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Bye bye birdie

I’ve moved all my blogs and websites into one new site that bears my name: henceforth, this blog is deader than an ex-parrot. Thanks for stopping by.



HDSLR tripods on a budget – carbon fibre stills tripods

Happy New Year!

May it be a productive one 🙂

I wish I could claim that I’ve been very productive but hey, it was the holidays and holidays are for resting. I took hundreds of photos and in fact have generally been focussing more on stills than video in the last month or so. As a result, this blog has been fairly quiet. However, watch my Flickr side bar to your right, as I’ll be uploading some Christmas pics. The 60D is a terrific camera and I’m slowly learning how to take better photos with it. It’s quite amazing what these cameras are capable of…unthinkable only a few years ago really!

a fancy video tripod for DSLRs


Anyways, the topic of this post is tripods. Anyone who has attempted to shoot hand-held video on a DSLR has probably been shocked at the sheer amount of camera shake that sneaks into our otherwise gorgeous footage. Tripods are probably the most underestimated piece of gear from a beginner’s point of view. They’re stationary, cumbersome and unexciting, plus there are millions of them! They start at $20 bucks or so and go up to the thousands really quite quickly.  Very quickly! What’s the deal?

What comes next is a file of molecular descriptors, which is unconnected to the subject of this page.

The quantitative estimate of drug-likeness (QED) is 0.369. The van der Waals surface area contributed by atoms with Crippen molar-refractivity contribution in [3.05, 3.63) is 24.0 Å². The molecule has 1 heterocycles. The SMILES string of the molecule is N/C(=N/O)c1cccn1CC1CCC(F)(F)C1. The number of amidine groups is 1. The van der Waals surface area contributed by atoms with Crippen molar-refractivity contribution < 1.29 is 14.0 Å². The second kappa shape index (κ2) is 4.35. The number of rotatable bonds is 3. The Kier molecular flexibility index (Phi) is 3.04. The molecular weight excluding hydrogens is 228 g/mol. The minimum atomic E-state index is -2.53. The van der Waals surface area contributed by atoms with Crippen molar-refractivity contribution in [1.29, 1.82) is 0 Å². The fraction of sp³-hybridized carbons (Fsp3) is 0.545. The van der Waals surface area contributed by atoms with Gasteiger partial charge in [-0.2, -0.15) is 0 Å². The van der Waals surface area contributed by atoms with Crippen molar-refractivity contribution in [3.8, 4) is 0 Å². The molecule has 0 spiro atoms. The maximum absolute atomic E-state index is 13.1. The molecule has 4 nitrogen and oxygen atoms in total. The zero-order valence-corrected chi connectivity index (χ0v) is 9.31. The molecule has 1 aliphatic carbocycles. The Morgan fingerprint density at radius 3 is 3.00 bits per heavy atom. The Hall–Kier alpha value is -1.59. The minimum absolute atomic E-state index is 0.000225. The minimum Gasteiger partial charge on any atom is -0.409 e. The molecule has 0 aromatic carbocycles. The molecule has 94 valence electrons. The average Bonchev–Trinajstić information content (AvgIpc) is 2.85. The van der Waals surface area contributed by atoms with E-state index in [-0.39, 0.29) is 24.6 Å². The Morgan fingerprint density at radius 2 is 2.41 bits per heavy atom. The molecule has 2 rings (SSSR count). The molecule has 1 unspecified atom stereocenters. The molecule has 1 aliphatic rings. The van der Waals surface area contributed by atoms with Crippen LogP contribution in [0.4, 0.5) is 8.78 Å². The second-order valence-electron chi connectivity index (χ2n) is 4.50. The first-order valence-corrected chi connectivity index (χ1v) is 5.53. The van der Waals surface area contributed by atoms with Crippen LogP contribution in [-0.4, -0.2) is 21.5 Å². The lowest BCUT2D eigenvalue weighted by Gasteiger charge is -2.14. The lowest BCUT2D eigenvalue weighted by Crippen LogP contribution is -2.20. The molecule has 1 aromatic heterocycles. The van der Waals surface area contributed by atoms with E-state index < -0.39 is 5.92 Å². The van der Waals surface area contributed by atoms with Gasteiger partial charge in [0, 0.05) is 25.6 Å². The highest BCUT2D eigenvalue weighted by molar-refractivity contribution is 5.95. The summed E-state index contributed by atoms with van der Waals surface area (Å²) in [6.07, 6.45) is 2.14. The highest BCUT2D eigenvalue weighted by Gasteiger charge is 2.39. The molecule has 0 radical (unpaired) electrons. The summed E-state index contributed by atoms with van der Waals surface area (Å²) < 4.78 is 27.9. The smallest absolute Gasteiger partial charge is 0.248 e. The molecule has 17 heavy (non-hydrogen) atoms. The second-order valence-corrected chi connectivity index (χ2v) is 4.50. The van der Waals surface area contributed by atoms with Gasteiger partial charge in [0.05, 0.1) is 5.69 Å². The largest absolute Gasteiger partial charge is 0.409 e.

Gah! More hours of research!

Yep, hours. I started with the idea that I could find a hybrid tripod, one that I could use for both photography and video, as that’s what my DSLR can do. It also had to be light enough for me to take on my big Europe trip this year, strong and cheap. Then I woke up.

As far as I can tell, I’m dreaming. At least partly, as my dream tripod doesn’t exist. I was thinking that I could buy a photography tripod like a Manfrotto 055XPRO or the very cool Benro Travel Angel and whack a video head on top, done! Unfortunately, that won’t work as well as I’d hoped due to a problem people on call helicoptering: when you pan with your fluid head in one direction you’re OK, but try the other side and you’re unscrewing your head (or something along those lines, I still don’t fully understand what helicoptering is or does, but apparently it’s a spanner in the works. Engineering solutions apparently exist but my engineering skills don’t so I was back to the drawing board.

I had to wake up to the reality that I will eventually have to buy two tripods, one for my photos and one for video. The problem is that I want both, now, and that I only have about $250 to spend. While it’s possible to go ultra-cheap, I think I’d ultimately be disappointed with flimsy gear that breaks if you look at it the wrong way.

Also, in Australia, we pay a heavy premium on pretty much everything, especially heavy bulky things like tripods. This leaves eBay and similar online offerings that peddle goods straight from China or go retail and pay through the nose.

I’ll split this post into two parts, nice light strong and cheap stills tripods and cheap-as-chips, heavy-duty video offerings.

Stills tripods